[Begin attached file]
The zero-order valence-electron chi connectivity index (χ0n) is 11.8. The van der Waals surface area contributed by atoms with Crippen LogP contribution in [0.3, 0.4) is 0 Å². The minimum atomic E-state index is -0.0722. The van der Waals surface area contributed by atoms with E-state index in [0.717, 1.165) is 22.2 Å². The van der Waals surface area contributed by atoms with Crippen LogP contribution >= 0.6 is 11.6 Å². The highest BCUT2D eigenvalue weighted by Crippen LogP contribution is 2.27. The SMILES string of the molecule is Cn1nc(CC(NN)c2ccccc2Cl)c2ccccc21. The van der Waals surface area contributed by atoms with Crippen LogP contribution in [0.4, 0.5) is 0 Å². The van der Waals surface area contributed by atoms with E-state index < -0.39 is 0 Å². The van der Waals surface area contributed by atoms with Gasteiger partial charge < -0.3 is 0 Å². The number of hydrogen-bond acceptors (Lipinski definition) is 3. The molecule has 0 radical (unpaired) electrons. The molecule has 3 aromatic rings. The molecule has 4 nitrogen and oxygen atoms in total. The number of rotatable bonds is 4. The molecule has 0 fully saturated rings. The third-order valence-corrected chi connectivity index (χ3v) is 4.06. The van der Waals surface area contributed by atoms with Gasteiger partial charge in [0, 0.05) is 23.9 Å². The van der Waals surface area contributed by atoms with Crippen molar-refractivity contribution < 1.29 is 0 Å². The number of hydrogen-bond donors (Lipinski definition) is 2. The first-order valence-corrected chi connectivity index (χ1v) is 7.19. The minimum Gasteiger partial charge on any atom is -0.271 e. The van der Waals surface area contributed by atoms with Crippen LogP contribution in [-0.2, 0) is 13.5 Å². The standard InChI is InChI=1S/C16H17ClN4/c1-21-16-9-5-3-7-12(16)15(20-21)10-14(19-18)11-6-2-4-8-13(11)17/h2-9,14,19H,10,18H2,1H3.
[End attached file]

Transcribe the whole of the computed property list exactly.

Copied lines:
The zero-order valence-electron chi connectivity index (χ0n) is 11.8. The van der Waals surface area contributed by atoms with Crippen LogP contribution in [0.3, 0.4) is 0 Å². The minimum atomic E-state index is -0.0722. The van der Waals surface area contributed by atoms with E-state index in [0.717, 1.165) is 22.2 Å². The van der Waals surface area contributed by atoms with Crippen LogP contribution >= 0.6 is 11.6 Å². The highest BCUT2D eigenvalue weighted by Crippen LogP contribution is 2.27. The SMILES string of the molecule is Cn1nc(CC(NN)c2ccccc2Cl)c2ccccc21. The van der Waals surface area contributed by atoms with Crippen LogP contribution in [0.4, 0.5) is 0 Å². The van der Waals surface area contributed by atoms with E-state index < -0.39 is 0 Å². The van der Waals surface area contributed by atoms with Gasteiger partial charge < -0.3 is 0 Å². The number of hydrogen-bond acceptors (Lipinski definition) is 3. The molecule has 0 radical (unpaired) electrons. The molecule has 3 aromatic rings. The molecule has 4 nitrogen and oxygen atoms in total. The number of rotatable bonds is 4. The molecule has 0 fully saturated rings. The third-order valence-corrected chi connectivity index (χ3v) is 4.06. The van der Waals surface area contributed by atoms with Gasteiger partial charge in [0, 0.05) is 23.9 Å². The van der Waals surface area contributed by atoms with Crippen molar-refractivity contribution < 1.29 is 0 Å². The number of hydrogen-bond donors (Lipinski definition) is 2. The first-order valence-corrected chi connectivity index (χ1v) is 7.19. The minimum Gasteiger partial charge on any atom is -0.271 e. The van der Waals surface area contributed by atoms with Crippen LogP contribution in [-0.2, 0) is 13.5 Å². The standard InChI is InChI=1S/C16H17ClN4/c1-21-16-9-5-3-7-12(16)15(20-21)10-14(19-18)11-6-2-4-8-13(11)17/h2-9,14,19H,10,18H2,1H3.